Nearly 4 months in the making, today was the big day: my first fishing trip of the season. It's been an especially bitter, gloomy and generally crappy winter. The only time it wasn't absolutely frigid and foggy was when it was snowing. The temperature really struggled to get above freezing the entire months of December and January. Finally, in the second half of February, Old Man Winter's sadistic little claws began to loosen their grip. It was supposed to be up around 50 degrees today, but alas, another inversion was hunkering down, trying to discourage me from going out. Well I waited as long as I could wait to head out, and around 11 a.m. I finally went for it. After a quick stop by Bep's for a friendly chat and a mug of Dew, I was off. I headed south, Doug Burr gently serenading me as I munched pretzels and sucked down the nectar that is oh so dear to me. Surprisingly there was far less snow in the canyon than there was in my own yard. Still, there was enough of it to make finding an ample pull off difficult. I ascended ever higher. I caught up to a big expensive pickup that appeared to be doing the exact same thing that I was doing. For once my dinky little car came in handy as I eased into a small bit of shoulder that was free of snow. As I got out of the car, a chilly breeze caught me and I began bundling up. I rigged up my little Redington with a small Turk's and a golden carrot's ear dropper. I remembered this nymph really cleaned up last spring, and I was hoping for a repeat performance. I shuffled down a steep hill to an inviting little run. I flicked out my flies, nowhere near as rusty as I expected, and watched the little Tarantula bobbing downstream. Much to my amazement, it popped under on the very first drift. I set the hook against some surprising weight and my line began to shoot downstream. I eventually guided the brute to my net, a lovely fish pushing 18".
Unfortunately it wasn't a colorful trout, but the lowly whitefish. All kidding aside, it was a lot of fun, and I was glad to hook a larger fish after such a long time. I worked the run for maybe five more minutes, missing another whitey and catching one of maybe 16". I moved upstream and plucked a hand sized brown out of a small pocket. The next pocket brought an even smaller cutthroat followed by a little better brown. 6 hits in 15 minutes. Not bad for my first trip out in the early season I thought. Up ahead was a series of amazing looking runs. I squaddled up to the first one, keeping low so as not to spook it's residents. I flipped my flies out, full of anticipation....and nothing happened. In fact nothing happened for the next 45 minutes. I moved up through several nice runs, sweaty and discouraged, wishing I hadn't worn so much wool, and never saw any fish. I reached some really fast, deep water and decided to get out and move upstream a little way. I got to a really deep slow run and could see some fish feeding. I got one decent sized fish to inspect my offering a couple of times, but he just wouldn't commit. I moved a little further up to some faster water toward the head. Finally, I hooked into a couple of small browns and missed another. I switched to a cased caddis larva for the dropper and scored another. The transition to the next run was difficult due to brush and deep water, and in my struggling, I spooked 3 nice trout out of some very shallow water by the bank. I started fishing this faster shallower water, and to my surprise, a nice brown sucked in my Turk's.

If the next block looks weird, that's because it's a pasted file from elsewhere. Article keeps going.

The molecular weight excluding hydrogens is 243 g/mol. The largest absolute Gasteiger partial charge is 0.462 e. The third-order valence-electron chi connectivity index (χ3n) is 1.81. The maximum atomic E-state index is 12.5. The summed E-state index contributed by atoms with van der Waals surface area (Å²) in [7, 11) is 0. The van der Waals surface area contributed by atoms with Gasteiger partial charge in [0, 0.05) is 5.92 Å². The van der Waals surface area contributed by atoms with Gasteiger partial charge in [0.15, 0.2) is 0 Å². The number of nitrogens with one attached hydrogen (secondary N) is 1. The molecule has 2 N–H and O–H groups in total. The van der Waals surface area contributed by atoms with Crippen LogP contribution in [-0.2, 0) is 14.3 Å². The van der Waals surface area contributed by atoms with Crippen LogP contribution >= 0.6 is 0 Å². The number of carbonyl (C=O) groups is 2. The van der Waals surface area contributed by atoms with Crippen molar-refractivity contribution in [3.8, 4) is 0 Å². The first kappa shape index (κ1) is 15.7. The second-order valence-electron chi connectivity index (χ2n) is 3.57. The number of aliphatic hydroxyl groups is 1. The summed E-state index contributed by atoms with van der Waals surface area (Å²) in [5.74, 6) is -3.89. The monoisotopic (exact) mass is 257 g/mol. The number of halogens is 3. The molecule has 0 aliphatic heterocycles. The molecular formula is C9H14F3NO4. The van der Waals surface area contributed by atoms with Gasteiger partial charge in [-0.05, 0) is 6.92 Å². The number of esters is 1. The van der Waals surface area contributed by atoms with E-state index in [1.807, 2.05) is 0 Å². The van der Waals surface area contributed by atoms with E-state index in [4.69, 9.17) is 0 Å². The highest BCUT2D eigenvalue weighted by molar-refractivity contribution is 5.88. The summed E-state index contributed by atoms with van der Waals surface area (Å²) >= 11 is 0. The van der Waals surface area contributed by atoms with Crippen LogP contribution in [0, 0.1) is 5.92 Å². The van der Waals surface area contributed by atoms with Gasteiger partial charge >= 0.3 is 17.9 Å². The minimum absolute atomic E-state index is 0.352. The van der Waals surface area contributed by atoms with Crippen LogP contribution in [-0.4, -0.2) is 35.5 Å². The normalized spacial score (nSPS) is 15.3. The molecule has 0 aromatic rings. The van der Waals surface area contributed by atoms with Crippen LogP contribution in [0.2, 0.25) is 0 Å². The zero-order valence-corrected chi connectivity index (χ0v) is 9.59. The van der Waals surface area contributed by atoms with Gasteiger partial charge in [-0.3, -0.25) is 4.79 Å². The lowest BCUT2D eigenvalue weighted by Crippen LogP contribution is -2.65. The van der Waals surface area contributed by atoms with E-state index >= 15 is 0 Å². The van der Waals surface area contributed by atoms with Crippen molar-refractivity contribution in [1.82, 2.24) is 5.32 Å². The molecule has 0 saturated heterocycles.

And then my dropper. And then my Turk's again. This was more like summer fishing, not early March. The next run brought a refusal on the dry and a miss on the dropper. I wondered if there were still fish down in there that wanted something different, so I switched back to the golden carrot's ear. First cast, fish on. I worked my way upstream popping fish quite frequently. My Turk's drifted past some brush on an undercut, and a 12" brown darted out and snarfed it down.
The next cast brought the same results. I hooked another big whitefish somewhere in there too.
I looked at my watch and much to my chagrin, it showed 2:20. I had to wrap this up an head to work, but first I had to hit a classic run that lay before me. While no more fish rose to the dry, several slurped down the nymph including a spastic brown who thought he was a rainbow, jumping six times, another big whitefish,
and a pretty decent cutthroat.
As I hurried back to my car, I felt satisfied. Even though I only had two and a half hours to fish, it was the best early season first trip of the year I'd ever had.
Final Tally: 14 browns, 5 whitefish, 2 cutthroat